Monday, September 27, 2010

Communion: The Holy Polyseme

I learned a new word today. Polysemy. It means "a diversity of meanings." Isn't that a cool word? It seems to me that a lot of things that have to do with faith and God and religion and church are polysemic. For example, the sacrament of Holy Communion.

World Communion Sunday is this week. That means not only will we have the holy privilege of celebrating the sacrament of the Lord’s Supper in worship, but we do so knowing that Christians all around the world will be sharing the Eucharist meal together on one remarkable day.

I like to imagine a wave of Holy Communion sweeping over the world, as the planet spins into the sunrise and Christians gather together in one time zone after another. Our sacrament in Springfield has been preceded by the sacrament happening to the east, and will be followed by the sacrament as it happens to the west. It is like a “grace wave” that washes the world with its gentle strength, one bite of bread and sip of juice at a time.

To prepare for this week, I asked the congregation some prayerful questions in my newsletter article …

What does the sacrament of Holy Communion mean to you, personally? What do you bring with you to the table? Is the meal simply a symbol? What does it symbolize? Is it a historic reenactment of a moment Jesus shared with his friends? Is it a foreshadowing of the heavenly banquet table God is preparing for all people? Is it an entry point for the grace of God into your life? Is it a time of shaping the communal identity of the church? Is it something else altogether?

Of course, any of my questions could be answered in the affirmative. The truth is, Holy Communion is all of those things and more. The event has shades of meaning that emerge differently for different people. And similarly, Communion can mean something different to you at one point in your life than it might mean at another point. That means the sacrament is kind of a “Holy Polyseme.” It is one of the numerous polysemic aspects of Christianity.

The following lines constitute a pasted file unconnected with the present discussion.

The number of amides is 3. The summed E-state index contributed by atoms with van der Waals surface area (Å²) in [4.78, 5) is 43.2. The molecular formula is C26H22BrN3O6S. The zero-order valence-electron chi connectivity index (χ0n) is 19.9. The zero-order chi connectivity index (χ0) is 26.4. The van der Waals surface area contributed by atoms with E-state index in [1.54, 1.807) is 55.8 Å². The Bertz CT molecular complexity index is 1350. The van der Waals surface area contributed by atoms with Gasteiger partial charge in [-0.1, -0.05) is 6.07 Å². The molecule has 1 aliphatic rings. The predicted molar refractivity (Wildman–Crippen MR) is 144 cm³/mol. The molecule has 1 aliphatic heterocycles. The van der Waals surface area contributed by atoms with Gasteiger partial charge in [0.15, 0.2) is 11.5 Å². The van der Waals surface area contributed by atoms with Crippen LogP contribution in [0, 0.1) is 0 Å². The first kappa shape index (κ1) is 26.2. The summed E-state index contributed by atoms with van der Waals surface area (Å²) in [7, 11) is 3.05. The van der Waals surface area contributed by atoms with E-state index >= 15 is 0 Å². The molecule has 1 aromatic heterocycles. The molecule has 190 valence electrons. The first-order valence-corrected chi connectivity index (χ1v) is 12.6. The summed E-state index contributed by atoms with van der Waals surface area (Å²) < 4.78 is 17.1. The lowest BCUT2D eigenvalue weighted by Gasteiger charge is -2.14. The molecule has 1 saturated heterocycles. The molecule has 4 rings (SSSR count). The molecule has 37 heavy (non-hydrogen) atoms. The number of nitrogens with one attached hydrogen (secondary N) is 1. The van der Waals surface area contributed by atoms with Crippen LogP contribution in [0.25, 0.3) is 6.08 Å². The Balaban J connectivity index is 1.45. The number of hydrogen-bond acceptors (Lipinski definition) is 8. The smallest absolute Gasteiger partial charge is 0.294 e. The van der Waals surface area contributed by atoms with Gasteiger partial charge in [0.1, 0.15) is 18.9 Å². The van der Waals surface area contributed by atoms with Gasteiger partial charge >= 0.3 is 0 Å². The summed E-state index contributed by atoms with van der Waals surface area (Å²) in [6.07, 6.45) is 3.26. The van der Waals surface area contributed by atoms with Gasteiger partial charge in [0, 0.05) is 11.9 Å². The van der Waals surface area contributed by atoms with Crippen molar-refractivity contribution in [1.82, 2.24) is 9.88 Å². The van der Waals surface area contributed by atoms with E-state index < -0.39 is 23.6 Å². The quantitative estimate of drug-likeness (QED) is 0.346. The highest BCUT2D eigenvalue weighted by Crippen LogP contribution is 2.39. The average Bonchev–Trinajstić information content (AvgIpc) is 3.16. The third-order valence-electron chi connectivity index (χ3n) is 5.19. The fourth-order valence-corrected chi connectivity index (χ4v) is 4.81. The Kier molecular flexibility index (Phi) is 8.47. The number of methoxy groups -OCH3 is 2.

It's too bad the ambiguity apparent in polysemic things makes people so uncomfortable. This discomfort leads us to strive for monosemy, the fact of having only one meaning. Of course, problems arise when my monosemy doesn't match your monosemy! We then have a choice to make; we either fight about it until the winner gets to declare his or her monosemy to be correct, or we agree that the thing we are fighting over may very well be a polysemic situation.

See how great this word is? So useful.

Please don't read this as a blanket affirmation of any and all perspectives. I am comfortable with ambiguity, but not all ambiguity is created equal, if you know what I mean. For example, I am not remotely tolerant of perspectives that are harmful to another person. So if a child is being abused, I will in no way shape or form say, "Well that's just another person's definition discipline. It's not how I would do it, but hey, they're entitled to their point of view." No way! I'll stick up for the kid, every single time.

There is a place for certainty and a time to say, "This is not right!" or "That's just how it is, period." Part of spiritual, emotional, and social maturity is discerning when those times are.

Holy Communion is not one of those. It's meaning is richly polysemic, and I love every bit of it! And this coming Sunday is one of my favorites, every year. Just thinking about the significance of a global sharing in the sacrament, so many millions of souls gathered around Christ's table together ... wow!

Tuesday, September 07, 2010

Lost / Found

In Luke 15, Jesus tells a series of parables about being found: one sheep out of a hundred, one coin out of ten, and one prodigal son who “was lost and has been found.” In each parable, an extraordinary effort is made for the sake of the one who is lost, an effort that seems disproportionate to the rest of the story.

A shepherd leaves 99 perfectly okay sheep behind to find one stray. A woman sweeps up her whole house to find a coin and throws a party for her neighbors when she does. And speaking of parties, a father puts on a blow-out fiesta celebration for a son who squandered his entire inheritance.

Why the imbalance? Surely it isn’t fair to the 99 sheep who stayed home! Surely the woman can make do with 9 coins out of 10! Surely the older brother deserves just as big a party as his irresponsible, prodigal sibling! I mean, come on! *Stamp foot indignantly*

Of course, as understandable as such indignation may be, it only serves to emphasize the larger lessons Jesus is teaching in these parables. He tells them in response to a challenge; namely, that he “welcomes sinners and eats with them” (v. 2). And rather than say simply, “Well, of course I do; that’s kind of why I’m here!” he tells a series of parables designed to help us figure that out for ourselves.

What we see is determined by where we are standing. Grace may create indignation for the 99 sheep who stay in the fold, but for the one who is lost, there is no greater bliss than realizing the shepherd has come looking for you!